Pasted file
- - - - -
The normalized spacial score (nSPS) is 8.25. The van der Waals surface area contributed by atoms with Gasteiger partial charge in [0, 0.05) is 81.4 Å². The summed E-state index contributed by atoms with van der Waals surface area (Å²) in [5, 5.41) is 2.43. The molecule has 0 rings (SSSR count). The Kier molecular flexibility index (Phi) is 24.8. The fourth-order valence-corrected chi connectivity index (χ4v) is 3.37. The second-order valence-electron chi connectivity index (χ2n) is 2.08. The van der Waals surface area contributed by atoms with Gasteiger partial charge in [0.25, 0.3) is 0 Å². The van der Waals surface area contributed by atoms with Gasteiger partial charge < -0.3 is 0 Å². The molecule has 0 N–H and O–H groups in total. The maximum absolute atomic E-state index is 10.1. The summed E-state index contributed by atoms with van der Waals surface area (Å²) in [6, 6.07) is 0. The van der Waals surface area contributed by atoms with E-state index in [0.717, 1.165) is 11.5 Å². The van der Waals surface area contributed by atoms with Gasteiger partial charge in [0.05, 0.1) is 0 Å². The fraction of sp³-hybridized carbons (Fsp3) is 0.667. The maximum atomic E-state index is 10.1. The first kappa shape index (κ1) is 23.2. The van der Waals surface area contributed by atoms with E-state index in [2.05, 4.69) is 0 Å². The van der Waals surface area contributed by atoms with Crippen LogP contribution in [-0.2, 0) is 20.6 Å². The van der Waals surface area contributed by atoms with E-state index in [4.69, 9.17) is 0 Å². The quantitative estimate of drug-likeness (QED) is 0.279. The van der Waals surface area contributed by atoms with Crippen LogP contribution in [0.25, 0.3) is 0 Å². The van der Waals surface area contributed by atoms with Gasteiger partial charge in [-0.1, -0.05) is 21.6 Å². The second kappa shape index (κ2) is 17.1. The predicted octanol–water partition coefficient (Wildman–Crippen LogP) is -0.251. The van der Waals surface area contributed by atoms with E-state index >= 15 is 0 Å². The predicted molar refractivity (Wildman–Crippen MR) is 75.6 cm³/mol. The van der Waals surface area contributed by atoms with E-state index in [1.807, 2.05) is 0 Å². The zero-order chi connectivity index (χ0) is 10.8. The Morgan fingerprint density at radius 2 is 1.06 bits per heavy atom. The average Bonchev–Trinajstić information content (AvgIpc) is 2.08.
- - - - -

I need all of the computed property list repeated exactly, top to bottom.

The normalized spacial score (nSPS) is 8.25. The van der Waals surface area contributed by atoms with Gasteiger partial charge in [0, 0.05) is 81.4 Å². The summed E-state index contributed by atoms with van der Waals surface area (Å²) in [5, 5.41) is 2.43. The molecule has 0 rings (SSSR count). The Kier molecular flexibility index (Phi) is 24.8. The fourth-order valence-corrected chi connectivity index (χ4v) is 3.37. The second-order valence-electron chi connectivity index (χ2n) is 2.08. The van der Waals surface area contributed by atoms with Gasteiger partial charge in [0.25, 0.3) is 0 Å². The van der Waals surface area contributed by atoms with Gasteiger partial charge < -0.3 is 0 Å². The molecule has 0 N–H and O–H groups in total. The maximum absolute atomic E-state index is 10.1. The summed E-state index contributed by atoms with van der Waals surface area (Å²) in [6, 6.07) is 0. The van der Waals surface area contributed by atoms with E-state index in [0.717, 1.165) is 11.5 Å². The van der Waals surface area contributed by atoms with Gasteiger partial charge in [0.05, 0.1) is 0 Å². The fraction of sp³-hybridized carbons (Fsp3) is 0.667. The maximum atomic E-state index is 10.1. The first kappa shape index (κ1) is 23.2. The van der Waals surface area contributed by atoms with E-state index in [2.05, 4.69) is 0 Å². The van der Waals surface area contributed by atoms with Crippen LogP contribution in [-0.2, 0) is 20.6 Å². The van der Waals surface area contributed by atoms with E-state index in [4.69, 9.17) is 0 Å². The quantitative estimate of drug-likeness (QED) is 0.279. The van der Waals surface area contributed by atoms with Crippen LogP contribution in [0.25, 0.3) is 0 Å². The van der Waals surface area contributed by atoms with Gasteiger partial charge in [-0.1, -0.05) is 21.6 Å². The second kappa shape index (κ2) is 17.1. The predicted octanol–water partition coefficient (Wildman–Crippen LogP) is -0.251. The van der Waals surface area contributed by atoms with E-state index >= 15 is 0 Å². The predicted molar refractivity (Wildman–Crippen MR) is 75.6 cm³/mol. The van der Waals surface area contributed by atoms with E-state index in [1.807, 2.05) is 0 Å². The zero-order chi connectivity index (χ0) is 10.8. The Morgan fingerprint density at radius 2 is 1.06 bits per heavy atom. The average Bonchev–Trinajstić information content (AvgIpc) is 2.08.